improve math scores, because no one admits that we can't teach generic
"problem-solving skills."  And so more and more teachers are throwing away
the text and the scope and sequence and spending the bulk of math time on
these kinds of problems, encouraging a variety of approaches, ignoring the
accuracy of the final answer and spending precious math time trying to
teach children how to write explanations of their thinking processes that
will score on a test.   Unfortunately it is not at all clear that average
students who learn a lot of basic arithmetic algorithims (4th graders who
could divide would be a major improvement in math skills for example) will
do better on such tests than children who can't do much of anything.  So
there is little chance that improved math skills will show up on such tests


(unlike reading which is a more unified skill).  If we continue to allow
these type math tests to stand  then we can look forward to ten years of
contructivist dominance and declining math skills.


=====================================================================


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donc@wce.wwu.edu/CC
education-consumers@ripple.dundee.net
Re: [education-consumers] Solving problems the hard way


Who knew before i got the sample test and looked at
sumanskis homework that they were throwing 9th grade algebra
at 4th and 5th graders?  We have to tell the wold about this
problem solving scam. Nearly every "difficult"
question onthe wasl sample exam is a straightforward
application of a common algorithm --- out of a 8th or1
9th or college level textbook. Of course the CSL
math expert says they dont expect kids to use ratio,
or proportionality or algebra. As if "figuring it out"
from sratch is any more developmentally appropriate.




Imagine a new generation where we wxpect everyone to
use gilligans island science and math, we just construct
everything from scratch instead of being taught how
5000 yrs of mathematicians have researchrd and put into books


I keep on telling everybody, problem solving is simply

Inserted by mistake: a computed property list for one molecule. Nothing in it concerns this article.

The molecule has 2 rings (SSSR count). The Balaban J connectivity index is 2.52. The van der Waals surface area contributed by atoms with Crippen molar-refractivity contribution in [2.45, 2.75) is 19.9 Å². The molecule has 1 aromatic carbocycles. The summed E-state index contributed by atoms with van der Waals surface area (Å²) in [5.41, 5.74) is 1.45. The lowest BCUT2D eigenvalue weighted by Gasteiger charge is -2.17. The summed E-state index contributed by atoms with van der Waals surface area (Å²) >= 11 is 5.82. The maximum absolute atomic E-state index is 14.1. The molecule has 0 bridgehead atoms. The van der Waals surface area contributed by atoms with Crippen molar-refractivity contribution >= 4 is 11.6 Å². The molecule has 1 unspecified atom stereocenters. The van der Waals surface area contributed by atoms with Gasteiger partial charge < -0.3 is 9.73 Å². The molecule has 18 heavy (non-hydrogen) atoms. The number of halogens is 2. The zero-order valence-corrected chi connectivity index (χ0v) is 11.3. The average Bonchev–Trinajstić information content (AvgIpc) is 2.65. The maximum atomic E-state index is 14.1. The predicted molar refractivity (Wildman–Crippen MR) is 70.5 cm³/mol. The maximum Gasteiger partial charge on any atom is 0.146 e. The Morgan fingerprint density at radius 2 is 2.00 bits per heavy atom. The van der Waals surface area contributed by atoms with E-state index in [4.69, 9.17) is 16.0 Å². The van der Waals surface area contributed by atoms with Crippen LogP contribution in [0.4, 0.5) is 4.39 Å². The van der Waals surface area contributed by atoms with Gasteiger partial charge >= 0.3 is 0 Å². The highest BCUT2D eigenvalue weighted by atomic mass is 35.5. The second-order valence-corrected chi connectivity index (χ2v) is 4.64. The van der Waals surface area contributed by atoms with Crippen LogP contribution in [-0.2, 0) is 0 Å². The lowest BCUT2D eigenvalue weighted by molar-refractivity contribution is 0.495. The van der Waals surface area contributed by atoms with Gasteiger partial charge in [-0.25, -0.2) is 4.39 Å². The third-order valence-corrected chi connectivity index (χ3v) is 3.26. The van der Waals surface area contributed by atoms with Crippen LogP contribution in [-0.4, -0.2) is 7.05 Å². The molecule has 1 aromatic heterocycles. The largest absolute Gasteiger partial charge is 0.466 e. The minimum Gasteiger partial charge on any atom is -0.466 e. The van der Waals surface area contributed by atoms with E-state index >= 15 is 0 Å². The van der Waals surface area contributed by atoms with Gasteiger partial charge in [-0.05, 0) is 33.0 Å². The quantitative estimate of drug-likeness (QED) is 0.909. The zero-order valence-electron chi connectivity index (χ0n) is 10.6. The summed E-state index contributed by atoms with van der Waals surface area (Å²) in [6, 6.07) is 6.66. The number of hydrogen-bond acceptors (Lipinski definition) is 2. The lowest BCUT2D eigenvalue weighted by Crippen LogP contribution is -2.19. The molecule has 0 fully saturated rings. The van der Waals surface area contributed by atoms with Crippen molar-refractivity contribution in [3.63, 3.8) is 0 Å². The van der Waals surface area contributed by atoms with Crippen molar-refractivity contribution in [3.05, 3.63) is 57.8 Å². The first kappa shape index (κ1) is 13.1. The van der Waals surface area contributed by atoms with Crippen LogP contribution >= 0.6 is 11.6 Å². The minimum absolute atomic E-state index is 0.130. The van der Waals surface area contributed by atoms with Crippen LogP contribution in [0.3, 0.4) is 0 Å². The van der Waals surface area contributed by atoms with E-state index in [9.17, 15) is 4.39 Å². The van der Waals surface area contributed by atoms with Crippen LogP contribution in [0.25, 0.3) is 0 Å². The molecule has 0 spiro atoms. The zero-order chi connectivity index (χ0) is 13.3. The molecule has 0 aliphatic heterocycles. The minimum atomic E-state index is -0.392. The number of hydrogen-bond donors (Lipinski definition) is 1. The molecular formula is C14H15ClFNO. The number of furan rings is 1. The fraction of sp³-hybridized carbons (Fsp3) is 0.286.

expecting kids to be able to solve anything without being
taught anything. Just like whole language and Harold
Hills Think system. Insteads of teachers tranferring knowledge,
students make up knowledge naturally. right.




































Arthur Hu "Fairness in Diversity" Kirkland WA
http://www.leconsulting.com/arthurhu/


Net-Tamer V 1.11P - Registered




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ST
To: v.oneill@ieee.org, j.reinert@ieee.org
Cc: hq@ifcss.org, henrysharo@aol.com, arthurhu@halcyon.com,
        zwang@suffolk.lib.ny.us, ling.wu@pncbank.com, tw201@is5.nyu.edu,
        jamesx@ftn.com, dchubin@nsf.gov, jleo@usnews.com, howell36@juno.com,










        letters@usnews.com
Subject: IEEE Anti-Asian Legislative Agenda
Message-ID: <20000121.173153.7359.5.howell36@juno.com>
X-Mailer: Juno 1.49
X-Juno-Line-Breaks: 0,10-11,21-22,29-62
From: Yang Cai 
Date: Sun, 14 Feb 1999 15:18:34 EST
Status:




The majority of H-1B visa holders are Asian immigrants who are college
graduates of universities in America. IEEE advocates the elimination of
the H-1B visa program for Asians because they believe immigrants are
displacing native born Americans from employment. What IEEE doesn't
mention is the fact that skilled Asian immigrants actually improve the
standard of living for all Americans by developing new technologies which
improves national productivity. Moreover, there is no evidence of massive
unemployment for native born American engineers or programmers. In fact,
most economists would consider the 2% national unemployment rate for
engineers as full employment.


Since the majority of Asian Americans are naturalized immigrants,
elimination of the H-1B visa program would result in the de facto ethnic
cleansing of Asians from universities and corporations across America.
Asian college graduates could face  mass deportations from this country.
As in every government program, there are always some cases of abuse, but
the vast majority of Asian immigrants pay their taxes and productively
contribute to American society.  America has always represented the